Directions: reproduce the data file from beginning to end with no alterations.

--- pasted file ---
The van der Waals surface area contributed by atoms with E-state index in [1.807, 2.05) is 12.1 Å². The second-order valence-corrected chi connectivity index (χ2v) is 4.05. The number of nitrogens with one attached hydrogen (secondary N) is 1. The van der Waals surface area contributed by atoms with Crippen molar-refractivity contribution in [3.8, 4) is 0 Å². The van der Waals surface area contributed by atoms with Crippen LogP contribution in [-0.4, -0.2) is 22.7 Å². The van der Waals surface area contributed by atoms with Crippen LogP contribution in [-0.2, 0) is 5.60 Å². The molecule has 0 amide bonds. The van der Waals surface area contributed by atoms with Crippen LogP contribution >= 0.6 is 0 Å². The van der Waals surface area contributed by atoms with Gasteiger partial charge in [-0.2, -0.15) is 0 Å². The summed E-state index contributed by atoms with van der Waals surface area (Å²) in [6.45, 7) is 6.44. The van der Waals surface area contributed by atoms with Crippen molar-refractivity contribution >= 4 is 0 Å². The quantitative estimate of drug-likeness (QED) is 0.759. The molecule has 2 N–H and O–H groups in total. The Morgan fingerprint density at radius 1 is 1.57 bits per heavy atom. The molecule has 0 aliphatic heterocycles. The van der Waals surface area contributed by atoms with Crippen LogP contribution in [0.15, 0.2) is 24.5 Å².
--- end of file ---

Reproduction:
The van der Waals surface area contributed by atoms with E-state index in [1.807, 2.05) is 12.1 Å². The second-order valence-corrected chi connectivity index (χ2v) is 4.05. The number of nitrogens with one attached hydrogen (secondary N) is 1. The van der Waals surface area contributed by atoms with Crippen molar-refractivity contribution in [3.8, 4) is 0 Å². The van der Waals surface area contributed by atoms with Crippen LogP contribution in [-0.4, -0.2) is 22.7 Å². The van der Waals surface area contributed by atoms with Crippen LogP contribution in [-0.2, 0) is 5.60 Å². The molecule has 0 amide bonds. The van der Waals surface area contributed by atoms with Crippen LogP contribution >= 0.6 is 0 Å². The van der Waals surface area contributed by atoms with Gasteiger partial charge in [-0.2, -0.15) is 0 Å². The summed E-state index contributed by atoms with van der Waals surface area (Å²) in [6.45, 7) is 6.44. The van der Waals surface area contributed by atoms with Crippen molar-refractivity contribution >= 4 is 0 Å². The quantitative estimate of drug-likeness (QED) is 0.759. The molecule has 2 N–H and O–H groups in total. The Morgan fingerprint density at radius 1 is 1.57 bits per heavy atom. The molecule has 0 aliphatic heterocycles. The van der Waals surface area contributed by atoms with Crippen LogP contribution in [0.15, 0.2) is 24.5 Å².